A child’s curiosity and natural desire to learn are like a tiny flame, easily extinguished unless it’s protected and given fuel. This book will help you as a parent both protect that flame of curiosity and supply it with the fuel necessary to make it burn bright throughout your child’s life. Let’s ignite our children’s natural love of learning!
Tonight in institute we talked about strings. The instructor gave an example of a sapling in a windy environment. If that sapling has a small string tied around it to guide its growth, it will grow up straight despite the blowing wind. If that string isn’t there from the tree’s young age, however, the tree will grow in the direction of the wind, slanted in the same direction, and only drastic, destructive measures will be able to change the grown tree to make it upright.
This story illustrates the importance of the proverb “Train up a child in the way he should go: and when he is old, he will not depart from it.” (Prov. 22:6) At a young age, when the clay is malleable, it is best to being training and teaching what truly is important.
The instructor mentioned five “strings of protection” in our own life, pulling examples from the book of Judges.
1. Safe Environment
When the children of Israel were allowed to enter the promised land, they were commanded to destroy its inhabitants due to their wickedness adn idolatry. Instead of complying, they didn’t drive them out and instead “dwelt among them”.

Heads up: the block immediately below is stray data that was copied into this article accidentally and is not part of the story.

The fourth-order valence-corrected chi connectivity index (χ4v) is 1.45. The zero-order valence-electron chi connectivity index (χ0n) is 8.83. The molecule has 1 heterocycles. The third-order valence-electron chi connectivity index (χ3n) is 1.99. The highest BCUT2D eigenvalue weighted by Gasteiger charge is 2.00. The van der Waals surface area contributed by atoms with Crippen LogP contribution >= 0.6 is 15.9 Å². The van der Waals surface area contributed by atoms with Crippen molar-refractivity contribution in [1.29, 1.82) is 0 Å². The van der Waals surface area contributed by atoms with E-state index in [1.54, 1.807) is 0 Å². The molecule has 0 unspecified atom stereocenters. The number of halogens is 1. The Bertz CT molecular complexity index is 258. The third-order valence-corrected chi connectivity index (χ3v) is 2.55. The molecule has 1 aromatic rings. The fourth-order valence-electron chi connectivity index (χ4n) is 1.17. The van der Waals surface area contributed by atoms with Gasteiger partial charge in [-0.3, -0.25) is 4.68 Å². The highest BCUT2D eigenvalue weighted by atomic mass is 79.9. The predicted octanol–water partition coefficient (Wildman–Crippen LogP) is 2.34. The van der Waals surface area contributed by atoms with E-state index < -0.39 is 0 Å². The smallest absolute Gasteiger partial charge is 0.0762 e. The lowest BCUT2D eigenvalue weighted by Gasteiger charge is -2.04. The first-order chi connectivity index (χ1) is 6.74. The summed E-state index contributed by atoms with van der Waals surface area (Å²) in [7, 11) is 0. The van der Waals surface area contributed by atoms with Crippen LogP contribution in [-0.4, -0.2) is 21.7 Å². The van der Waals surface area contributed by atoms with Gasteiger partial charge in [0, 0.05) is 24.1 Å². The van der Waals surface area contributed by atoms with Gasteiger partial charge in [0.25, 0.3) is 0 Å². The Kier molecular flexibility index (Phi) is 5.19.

As a result, the Israelites were surrounded by those of another faith whose practices and lifestyles consisted of behavior expressly forbidden by God. Since we as humans are a product of what we surround ourselves with, it was inevitable that the Israelites become influenced by their neighbors. Indeed, they became a thorn and a snare to God’s people. Just as a thorn stops you in your tracks, the lifestyle and morals of these idolatrous and wicked people stopped the progression of God’s people.
I often hear the clichÃ© statement “Be in the world, but not of the world”. While viable when understood in the proper context, I think this quote can also be potentially misleading, allowing somebody to justify that we need to be in the “world”. I think this statement refers to our current physical location, not our circumstances, surroundings, and situations. We can determine what those are to be. Alma agrees:
Follow the voice of the good shepherd, come ye out from the wicked, and be ye separate, and touch not their unclean things” (Alma 5:57)
Are there things in your life that you need to drive out of your environment, so it is safe?
2. Parental Instruction
Like the children in King Benjamin’s era, the children of those who moved into the Promised Land rebelled against the teachings of their parents. They forsook the God of their fathers, the way of their fathers, their covenants, and their walk.
The scripture cited above for the children in King Benjamin’s era shows an interesting pattern with child development in the gospel. The children first did not believe. Because of this, it says they could not understand the things of God, and hence they wouldn’t obey and be baptized. You can’t fix the forest without first attending to the trees. A testimony starts at the root, with the “belief” portion coming first. And that belief in Christ is best fostered with the Book of Mormon: